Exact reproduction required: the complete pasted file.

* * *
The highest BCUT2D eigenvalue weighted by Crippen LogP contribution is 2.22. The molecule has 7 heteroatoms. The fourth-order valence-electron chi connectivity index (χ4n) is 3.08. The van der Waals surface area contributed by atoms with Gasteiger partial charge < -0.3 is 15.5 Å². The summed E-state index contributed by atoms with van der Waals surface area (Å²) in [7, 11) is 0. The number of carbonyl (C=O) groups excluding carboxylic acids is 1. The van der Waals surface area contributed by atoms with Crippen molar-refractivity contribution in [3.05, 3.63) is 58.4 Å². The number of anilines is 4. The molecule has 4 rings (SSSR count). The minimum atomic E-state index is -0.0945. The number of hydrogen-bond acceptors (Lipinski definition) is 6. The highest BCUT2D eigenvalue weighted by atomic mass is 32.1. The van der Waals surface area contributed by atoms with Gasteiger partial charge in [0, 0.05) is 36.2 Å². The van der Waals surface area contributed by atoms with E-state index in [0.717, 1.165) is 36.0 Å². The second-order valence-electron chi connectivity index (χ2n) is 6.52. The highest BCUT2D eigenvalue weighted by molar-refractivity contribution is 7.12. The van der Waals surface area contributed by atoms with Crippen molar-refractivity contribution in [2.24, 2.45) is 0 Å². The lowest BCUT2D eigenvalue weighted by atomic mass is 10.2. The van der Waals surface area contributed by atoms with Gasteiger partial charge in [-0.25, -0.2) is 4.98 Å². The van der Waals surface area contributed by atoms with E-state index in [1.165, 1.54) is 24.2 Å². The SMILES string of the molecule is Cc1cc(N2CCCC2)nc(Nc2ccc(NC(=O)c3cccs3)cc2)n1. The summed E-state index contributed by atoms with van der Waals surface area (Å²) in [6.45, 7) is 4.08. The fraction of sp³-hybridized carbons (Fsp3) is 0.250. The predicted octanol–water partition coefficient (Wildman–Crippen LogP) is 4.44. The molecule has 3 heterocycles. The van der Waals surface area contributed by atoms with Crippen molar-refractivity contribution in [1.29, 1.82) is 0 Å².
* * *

The highest BCUT2D eigenvalue weighted by Crippen LogP contribution is 2.22. The molecule has 7 heteroatoms. The fourth-order valence-electron chi connectivity index (χ4n) is 3.08. The van der Waals surface area contributed by atoms with Gasteiger partial charge < -0.3 is 15.5 Å². The summed E-state index contributed by atoms with van der Waals surface area (Å²) in [7, 11) is 0. The number of carbonyl (C=O) groups excluding carboxylic acids is 1. The van der Waals surface area contributed by atoms with Crippen molar-refractivity contribution in [3.05, 3.63) is 58.4 Å². The number of anilines is 4. The molecule has 4 rings (SSSR count). The minimum atomic E-state index is -0.0945. The number of hydrogen-bond acceptors (Lipinski definition) is 6. The highest BCUT2D eigenvalue weighted by atomic mass is 32.1. The van der Waals surface area contributed by atoms with Gasteiger partial charge in [0, 0.05) is 36.2 Å². The van der Waals surface area contributed by atoms with E-state index in [0.717, 1.165) is 36.0 Å². The second-order valence-electron chi connectivity index (χ2n) is 6.52. The highest BCUT2D eigenvalue weighted by molar-refractivity contribution is 7.12. The van der Waals surface area contributed by atoms with Crippen molar-refractivity contribution in [2.24, 2.45) is 0 Å². The lowest BCUT2D eigenvalue weighted by atomic mass is 10.2. The van der Waals surface area contributed by atoms with Gasteiger partial charge in [-0.25, -0.2) is 4.98 Å². The van der Waals surface area contributed by atoms with E-state index in [1.165, 1.54) is 24.2 Å². The SMILES string of the molecule is Cc1cc(N2CCCC2)nc(Nc2ccc(NC(=O)c3cccs3)cc2)n1. The summed E-state index contributed by atoms with van der Waals surface area (Å²) in [6.45, 7) is 4.08. The fraction of sp³-hybridized carbons (Fsp3) is 0.250. The predicted octanol–water partition coefficient (Wildman–Crippen LogP) is 4.44. The molecule has 3 heterocycles. The van der Waals surface area contributed by atoms with Crippen molar-refractivity contribution in [1.29, 1.82) is 0 Å².